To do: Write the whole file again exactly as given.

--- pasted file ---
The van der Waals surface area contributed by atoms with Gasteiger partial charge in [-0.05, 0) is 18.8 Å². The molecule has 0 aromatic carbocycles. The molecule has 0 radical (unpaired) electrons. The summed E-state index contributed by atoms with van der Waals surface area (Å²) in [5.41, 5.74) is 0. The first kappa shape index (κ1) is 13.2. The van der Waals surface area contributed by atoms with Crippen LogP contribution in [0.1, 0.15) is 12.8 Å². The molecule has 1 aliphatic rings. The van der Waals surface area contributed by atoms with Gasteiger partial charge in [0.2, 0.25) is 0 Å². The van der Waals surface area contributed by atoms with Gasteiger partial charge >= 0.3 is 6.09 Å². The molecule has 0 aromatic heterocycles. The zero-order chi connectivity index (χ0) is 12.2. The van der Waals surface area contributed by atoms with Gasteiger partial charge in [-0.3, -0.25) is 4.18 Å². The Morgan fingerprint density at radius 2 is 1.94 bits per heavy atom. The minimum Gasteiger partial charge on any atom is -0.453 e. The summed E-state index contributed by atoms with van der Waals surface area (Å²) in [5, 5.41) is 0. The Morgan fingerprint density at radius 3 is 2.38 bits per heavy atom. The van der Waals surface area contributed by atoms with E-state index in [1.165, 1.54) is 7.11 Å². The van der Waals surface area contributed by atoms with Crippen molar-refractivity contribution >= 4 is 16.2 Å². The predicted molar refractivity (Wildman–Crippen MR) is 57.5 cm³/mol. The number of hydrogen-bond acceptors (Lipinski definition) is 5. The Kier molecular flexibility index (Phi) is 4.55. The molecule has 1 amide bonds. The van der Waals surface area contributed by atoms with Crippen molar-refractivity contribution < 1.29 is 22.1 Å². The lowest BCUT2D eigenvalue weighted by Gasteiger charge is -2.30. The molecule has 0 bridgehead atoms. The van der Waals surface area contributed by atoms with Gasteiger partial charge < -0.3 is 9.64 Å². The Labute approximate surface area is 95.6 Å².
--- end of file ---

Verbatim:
The van der Waals surface area contributed by atoms with Gasteiger partial charge in [-0.05, 0) is 18.8 Å². The molecule has 0 aromatic carbocycles. The molecule has 0 radical (unpaired) electrons. The summed E-state index contributed by atoms with van der Waals surface area (Å²) in [5.41, 5.74) is 0. The first kappa shape index (κ1) is 13.2. The van der Waals surface area contributed by atoms with Crippen LogP contribution in [0.1, 0.15) is 12.8 Å². The molecule has 1 aliphatic rings. The van der Waals surface area contributed by atoms with Gasteiger partial charge in [0.2, 0.25) is 0 Å². The van der Waals surface area contributed by atoms with Gasteiger partial charge >= 0.3 is 6.09 Å². The molecule has 0 aromatic heterocycles. The zero-order chi connectivity index (χ0) is 12.2. The van der Waals surface area contributed by atoms with Gasteiger partial charge in [-0.3, -0.25) is 4.18 Å². The Morgan fingerprint density at radius 2 is 1.94 bits per heavy atom. The minimum Gasteiger partial charge on any atom is -0.453 e. The summed E-state index contributed by atoms with van der Waals surface area (Å²) in [5, 5.41) is 0. The Morgan fingerprint density at radius 3 is 2.38 bits per heavy atom. The van der Waals surface area contributed by atoms with E-state index in [1.165, 1.54) is 7.11 Å². The van der Waals surface area contributed by atoms with Crippen molar-refractivity contribution >= 4 is 16.2 Å². The predicted molar refractivity (Wildman–Crippen MR) is 57.5 cm³/mol. The number of hydrogen-bond acceptors (Lipinski definition) is 5. The Kier molecular flexibility index (Phi) is 4.55. The molecule has 1 amide bonds. The van der Waals surface area contributed by atoms with Crippen molar-refractivity contribution < 1.29 is 22.1 Å². The lowest BCUT2D eigenvalue weighted by Gasteiger charge is -2.30. The molecule has 0 bridgehead atoms. The van der Waals surface area contributed by atoms with Gasteiger partial charge < -0.3 is 9.64 Å². The Labute approximate surface area is 95.6 Å².